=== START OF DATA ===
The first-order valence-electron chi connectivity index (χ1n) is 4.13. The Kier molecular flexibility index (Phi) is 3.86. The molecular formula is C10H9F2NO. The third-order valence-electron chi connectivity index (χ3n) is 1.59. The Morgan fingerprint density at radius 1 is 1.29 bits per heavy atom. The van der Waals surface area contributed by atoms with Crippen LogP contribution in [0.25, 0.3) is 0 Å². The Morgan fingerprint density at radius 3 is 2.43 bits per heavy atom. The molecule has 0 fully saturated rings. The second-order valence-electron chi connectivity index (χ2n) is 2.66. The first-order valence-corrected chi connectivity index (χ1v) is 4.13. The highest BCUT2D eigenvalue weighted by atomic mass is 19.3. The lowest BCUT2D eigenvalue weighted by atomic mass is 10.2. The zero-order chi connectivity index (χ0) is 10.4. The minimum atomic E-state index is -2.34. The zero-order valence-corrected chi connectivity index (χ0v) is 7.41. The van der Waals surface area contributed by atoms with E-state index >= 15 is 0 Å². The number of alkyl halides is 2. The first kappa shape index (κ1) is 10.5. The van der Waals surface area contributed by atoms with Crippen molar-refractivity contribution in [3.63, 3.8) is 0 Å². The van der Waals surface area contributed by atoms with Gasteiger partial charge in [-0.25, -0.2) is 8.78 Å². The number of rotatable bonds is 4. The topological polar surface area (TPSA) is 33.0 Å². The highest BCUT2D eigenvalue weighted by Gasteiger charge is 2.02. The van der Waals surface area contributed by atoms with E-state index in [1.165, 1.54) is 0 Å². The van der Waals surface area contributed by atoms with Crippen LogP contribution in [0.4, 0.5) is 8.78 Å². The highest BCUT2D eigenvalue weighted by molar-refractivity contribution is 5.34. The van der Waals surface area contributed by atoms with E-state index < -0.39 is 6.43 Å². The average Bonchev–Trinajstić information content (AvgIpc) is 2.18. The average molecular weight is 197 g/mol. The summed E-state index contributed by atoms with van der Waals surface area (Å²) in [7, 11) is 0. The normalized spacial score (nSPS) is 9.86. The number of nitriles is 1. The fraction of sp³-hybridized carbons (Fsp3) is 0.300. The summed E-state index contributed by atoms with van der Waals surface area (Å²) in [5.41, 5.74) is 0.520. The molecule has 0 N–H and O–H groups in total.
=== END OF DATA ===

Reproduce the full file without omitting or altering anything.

The first-order valence-electron chi connectivity index (χ1n) is 4.13. The Kier molecular flexibility index (Phi) is 3.86. The molecular formula is C10H9F2NO. The third-order valence-electron chi connectivity index (χ3n) is 1.59. The Morgan fingerprint density at radius 1 is 1.29 bits per heavy atom. The van der Waals surface area contributed by atoms with Crippen LogP contribution in [0.25, 0.3) is 0 Å². The Morgan fingerprint density at radius 3 is 2.43 bits per heavy atom. The molecule has 0 fully saturated rings. The second-order valence-electron chi connectivity index (χ2n) is 2.66. The first-order valence-corrected chi connectivity index (χ1v) is 4.13. The highest BCUT2D eigenvalue weighted by atomic mass is 19.3. The lowest BCUT2D eigenvalue weighted by atomic mass is 10.2. The zero-order chi connectivity index (χ0) is 10.4. The minimum atomic E-state index is -2.34. The zero-order valence-corrected chi connectivity index (χ0v) is 7.41. The van der Waals surface area contributed by atoms with E-state index >= 15 is 0 Å². The number of alkyl halides is 2. The first kappa shape index (κ1) is 10.5. The van der Waals surface area contributed by atoms with Crippen molar-refractivity contribution in [3.63, 3.8) is 0 Å². The van der Waals surface area contributed by atoms with Gasteiger partial charge in [-0.25, -0.2) is 8.78 Å². The number of rotatable bonds is 4. The topological polar surface area (TPSA) is 33.0 Å². The highest BCUT2D eigenvalue weighted by Gasteiger charge is 2.02. The van der Waals surface area contributed by atoms with E-state index in [1.165, 1.54) is 0 Å². The van der Waals surface area contributed by atoms with Crippen LogP contribution in [0.4, 0.5) is 8.78 Å². The highest BCUT2D eigenvalue weighted by molar-refractivity contribution is 5.34. The van der Waals surface area contributed by atoms with E-state index < -0.39 is 6.43 Å². The average Bonchev–Trinajstić information content (AvgIpc) is 2.18. The average molecular weight is 197 g/mol. The summed E-state index contributed by atoms with van der Waals surface area (Å²) in [7, 11) is 0. The normalized spacial score (nSPS) is 9.86. The number of nitriles is 1. The fraction of sp³-hybridized carbons (Fsp3) is 0.300. The summed E-state index contributed by atoms with van der Waals surface area (Å²) in [5.41, 5.74) is 0.520. The molecule has 0 N–H and O–H groups in total.